Halong Bay is indeed beautiful, although I suspect I did not experience its full beauty in the rainy, foggy weather that persisted throughout the day. Still, even in the fog the giant Karst limestone towers that rise from this bay are awe inspiring. Our Chinese Junk sailing vessel made its first stop at a floating fish farm – basically a big houseboat with net-bottomed wells where the locals live and raise fish for the market. Swimming around in these enclosures were giant squid, four-foot long catfish, and a variety of unidentifiable species. We tied up here and enjoyed a feast that included a whole fried fish bought on the spot from the floating market.
After lunch we headed out once again, sailing past “chicken-fighting islands” (the signature islands of Halong Bay) and then on to hike through two of the most spectacular caves I have ever seen, hidden deep within the limestone towers. I was a good day and, I can honestly say, the only one in Hanoi so far with no screaming going on.
Back at my hotel by 7:30 PM, I quickly changed clothes and grabbed a pedicab for the short trip to the Water Puppet Theater. Water puppetry is an art unique to Vietnam and anyone traveling to this country should put this on their list of must do’s. The “stage” for the puppets is an indoor artificial lake. The puppeteers stand behind a green partition in water up to their knees, operating the puppets via long wooden submerged poles, while a troupe of musicians and singers accompany the performance on traditional Vietnamese instruments. The hour long show is split into about a dozen short acts, each of which depicts a particular famous Vietnamese legend. It is quite amazing to see the antics that the puppets can be made to perform, simply by manipulating the poles to which they are attached.
Afterward, I ran into two women I met on the disastrous city tour. They had also attended the Water Puppet show, so we headed out for coffee and a snack. My two new friends are from Malaysia – which is on my travel agenda (I may do a day-trip from Singapore), so I may get to visit them sometime this summer. Unfortunately, they had a bit of screaming going on themselves. At the night market the prior evening, someone slashed one of their backpacks with a razor. Fortunately, there was nothing of value in the pocket that was slashed, but it is an unsettling thing to go through just the same. I have heard at least a half-dozen stories like this since I arrived. No wonder I’ve felt like I had to have eyes in the back of my head the entire time I have been in Hanoi.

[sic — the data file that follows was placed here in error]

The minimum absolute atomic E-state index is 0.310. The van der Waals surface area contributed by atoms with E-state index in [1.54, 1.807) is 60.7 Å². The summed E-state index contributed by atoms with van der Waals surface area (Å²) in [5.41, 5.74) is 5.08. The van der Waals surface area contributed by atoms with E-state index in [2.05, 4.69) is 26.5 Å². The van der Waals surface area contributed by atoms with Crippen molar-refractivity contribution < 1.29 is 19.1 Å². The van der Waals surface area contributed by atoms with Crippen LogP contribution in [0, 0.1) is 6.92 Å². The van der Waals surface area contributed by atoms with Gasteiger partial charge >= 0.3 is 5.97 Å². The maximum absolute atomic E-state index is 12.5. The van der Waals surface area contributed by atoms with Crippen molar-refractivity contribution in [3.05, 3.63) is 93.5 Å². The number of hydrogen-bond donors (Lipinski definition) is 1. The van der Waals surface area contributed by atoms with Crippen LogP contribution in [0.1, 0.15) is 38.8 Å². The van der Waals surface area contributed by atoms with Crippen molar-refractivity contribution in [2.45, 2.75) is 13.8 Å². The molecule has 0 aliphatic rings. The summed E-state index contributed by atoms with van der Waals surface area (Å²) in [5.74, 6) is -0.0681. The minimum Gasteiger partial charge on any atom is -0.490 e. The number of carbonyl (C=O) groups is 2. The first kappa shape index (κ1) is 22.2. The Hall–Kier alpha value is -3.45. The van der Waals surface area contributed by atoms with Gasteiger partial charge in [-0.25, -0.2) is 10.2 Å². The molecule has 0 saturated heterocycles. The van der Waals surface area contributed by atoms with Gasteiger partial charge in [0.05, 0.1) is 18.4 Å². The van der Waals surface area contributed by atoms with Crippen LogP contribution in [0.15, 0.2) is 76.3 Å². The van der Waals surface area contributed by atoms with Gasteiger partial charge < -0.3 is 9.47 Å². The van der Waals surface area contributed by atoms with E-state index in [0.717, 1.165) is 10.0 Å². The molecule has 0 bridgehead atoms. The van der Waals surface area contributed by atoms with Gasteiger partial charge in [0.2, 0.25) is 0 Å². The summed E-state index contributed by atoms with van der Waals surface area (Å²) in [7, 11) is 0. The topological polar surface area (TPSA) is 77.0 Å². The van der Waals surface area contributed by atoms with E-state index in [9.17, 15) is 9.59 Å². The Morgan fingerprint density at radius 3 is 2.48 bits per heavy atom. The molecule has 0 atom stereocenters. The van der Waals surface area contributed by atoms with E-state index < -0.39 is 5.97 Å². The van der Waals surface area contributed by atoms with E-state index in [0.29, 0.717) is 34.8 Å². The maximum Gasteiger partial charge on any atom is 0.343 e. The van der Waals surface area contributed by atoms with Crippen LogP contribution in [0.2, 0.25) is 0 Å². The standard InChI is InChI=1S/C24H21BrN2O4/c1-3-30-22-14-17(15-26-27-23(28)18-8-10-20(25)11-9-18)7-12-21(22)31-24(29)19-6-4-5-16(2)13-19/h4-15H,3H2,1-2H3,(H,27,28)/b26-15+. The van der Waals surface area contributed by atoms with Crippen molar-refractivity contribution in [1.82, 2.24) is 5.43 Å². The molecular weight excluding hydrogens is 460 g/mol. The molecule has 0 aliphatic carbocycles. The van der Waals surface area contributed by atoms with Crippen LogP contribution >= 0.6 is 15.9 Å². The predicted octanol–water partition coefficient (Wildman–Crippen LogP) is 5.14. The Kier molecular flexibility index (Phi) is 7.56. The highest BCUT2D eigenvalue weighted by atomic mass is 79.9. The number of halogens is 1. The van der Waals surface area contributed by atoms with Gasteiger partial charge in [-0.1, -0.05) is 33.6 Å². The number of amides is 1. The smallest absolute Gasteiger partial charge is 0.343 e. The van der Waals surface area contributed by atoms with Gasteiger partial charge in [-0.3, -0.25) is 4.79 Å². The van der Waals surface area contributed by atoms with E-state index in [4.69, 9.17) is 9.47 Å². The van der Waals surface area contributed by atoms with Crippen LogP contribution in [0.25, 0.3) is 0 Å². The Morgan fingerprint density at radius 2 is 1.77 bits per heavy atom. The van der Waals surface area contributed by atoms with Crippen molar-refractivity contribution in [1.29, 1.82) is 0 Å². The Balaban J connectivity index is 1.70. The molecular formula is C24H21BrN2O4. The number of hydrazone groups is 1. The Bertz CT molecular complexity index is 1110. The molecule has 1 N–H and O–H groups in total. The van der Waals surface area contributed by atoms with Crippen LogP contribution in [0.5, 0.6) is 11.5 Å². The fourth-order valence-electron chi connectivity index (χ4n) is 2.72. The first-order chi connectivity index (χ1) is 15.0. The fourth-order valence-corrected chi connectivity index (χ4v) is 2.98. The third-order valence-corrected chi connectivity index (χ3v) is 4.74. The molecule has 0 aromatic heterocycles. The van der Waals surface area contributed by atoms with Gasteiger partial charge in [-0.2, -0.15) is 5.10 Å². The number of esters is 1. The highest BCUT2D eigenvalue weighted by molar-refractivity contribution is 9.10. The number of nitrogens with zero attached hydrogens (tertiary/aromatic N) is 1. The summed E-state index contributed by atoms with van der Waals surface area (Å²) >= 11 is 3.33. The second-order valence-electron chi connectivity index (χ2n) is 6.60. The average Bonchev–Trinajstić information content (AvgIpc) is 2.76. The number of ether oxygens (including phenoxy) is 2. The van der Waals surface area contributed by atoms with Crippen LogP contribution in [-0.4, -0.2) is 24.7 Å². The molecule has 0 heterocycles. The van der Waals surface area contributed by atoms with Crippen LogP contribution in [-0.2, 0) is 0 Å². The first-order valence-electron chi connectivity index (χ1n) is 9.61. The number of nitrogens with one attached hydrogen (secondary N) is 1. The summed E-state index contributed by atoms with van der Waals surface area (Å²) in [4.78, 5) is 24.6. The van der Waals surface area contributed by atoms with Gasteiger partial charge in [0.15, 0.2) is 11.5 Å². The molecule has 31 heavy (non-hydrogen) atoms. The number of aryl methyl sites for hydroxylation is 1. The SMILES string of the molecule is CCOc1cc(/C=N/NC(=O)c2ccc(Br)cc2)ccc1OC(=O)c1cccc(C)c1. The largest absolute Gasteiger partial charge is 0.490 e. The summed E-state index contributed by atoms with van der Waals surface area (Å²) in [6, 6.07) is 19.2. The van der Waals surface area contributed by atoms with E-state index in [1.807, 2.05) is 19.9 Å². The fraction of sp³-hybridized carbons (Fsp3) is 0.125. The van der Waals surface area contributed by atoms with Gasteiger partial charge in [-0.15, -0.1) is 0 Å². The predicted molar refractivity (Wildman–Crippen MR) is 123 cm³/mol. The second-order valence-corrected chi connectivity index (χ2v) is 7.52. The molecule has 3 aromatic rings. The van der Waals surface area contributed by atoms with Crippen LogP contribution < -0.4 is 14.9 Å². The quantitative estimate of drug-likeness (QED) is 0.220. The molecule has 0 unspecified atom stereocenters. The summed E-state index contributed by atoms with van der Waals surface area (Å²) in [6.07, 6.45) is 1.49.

At 11 PM the restaurant closed so we went our separate ways, with promises to stay in touch. I found a ready and willing pedicab driver just outside the restaurant. The hotel told me the fare should be about 11,000 Dong to the Puppet Theater and I was only a couple of blocks past the theater. The driver wanted 30,000 Dong. Negotiations began in earnest – I offered 15,000. He insisted on 20,000 and I began to walk away, at which point he relented and said OK to 15. What I hadn’t counted on was the one-way street surrounding the lake – he had to go completely around the lake to get me back to the hotel, by which time I was embarrassed about having negotiated so hard over an extra 25 cents. My driver, however, remained unperturbed and gracious, asking me the ubiquitous question, “Madame, where you from?” If they know no other words of English, they know how to ask this. I give them credit – in all cases, their English is better than my Vietnamese! “From US,” I answered. “OH! US, A-number one!!” he replied. Yes, A-number one screamers, I thought to myself. I paid him 20,000 Dong with a sheepish grin. After all, I want them to continue to believe that the US is A-number one.